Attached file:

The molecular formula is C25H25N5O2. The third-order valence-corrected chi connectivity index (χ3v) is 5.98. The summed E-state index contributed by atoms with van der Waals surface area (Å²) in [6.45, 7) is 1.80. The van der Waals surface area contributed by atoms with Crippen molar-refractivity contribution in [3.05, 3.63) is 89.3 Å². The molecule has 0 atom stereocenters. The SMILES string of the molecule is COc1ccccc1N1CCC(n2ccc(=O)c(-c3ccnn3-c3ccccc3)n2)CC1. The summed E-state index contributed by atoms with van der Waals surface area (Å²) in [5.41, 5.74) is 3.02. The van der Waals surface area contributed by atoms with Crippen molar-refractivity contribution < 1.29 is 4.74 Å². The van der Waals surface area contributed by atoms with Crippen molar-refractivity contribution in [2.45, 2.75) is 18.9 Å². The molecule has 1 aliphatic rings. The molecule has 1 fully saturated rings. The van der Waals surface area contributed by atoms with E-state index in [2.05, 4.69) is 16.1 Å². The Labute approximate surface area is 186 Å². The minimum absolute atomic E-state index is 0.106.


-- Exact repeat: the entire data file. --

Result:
The molecular formula is C25H25N5O2. The third-order valence-corrected chi connectivity index (χ3v) is 5.98. The summed E-state index contributed by atoms with van der Waals surface area (Å²) in [6.45, 7) is 1.80. The van der Waals surface area contributed by atoms with Crippen molar-refractivity contribution in [3.05, 3.63) is 89.3 Å². The molecule has 0 atom stereocenters. The SMILES string of the molecule is COc1ccccc1N1CCC(n2ccc(=O)c(-c3ccnn3-c3ccccc3)n2)CC1. The summed E-state index contributed by atoms with van der Waals surface area (Å²) in [5.41, 5.74) is 3.02. The van der Waals surface area contributed by atoms with Crippen molar-refractivity contribution < 1.29 is 4.74 Å². The van der Waals surface area contributed by atoms with Crippen molar-refractivity contribution in [2.45, 2.75) is 18.9 Å². The molecule has 1 aliphatic rings. The molecule has 1 fully saturated rings. The van der Waals surface area contributed by atoms with E-state index in [2.05, 4.69) is 16.1 Å². The Labute approximate surface area is 186 Å². The minimum absolute atomic E-state index is 0.106.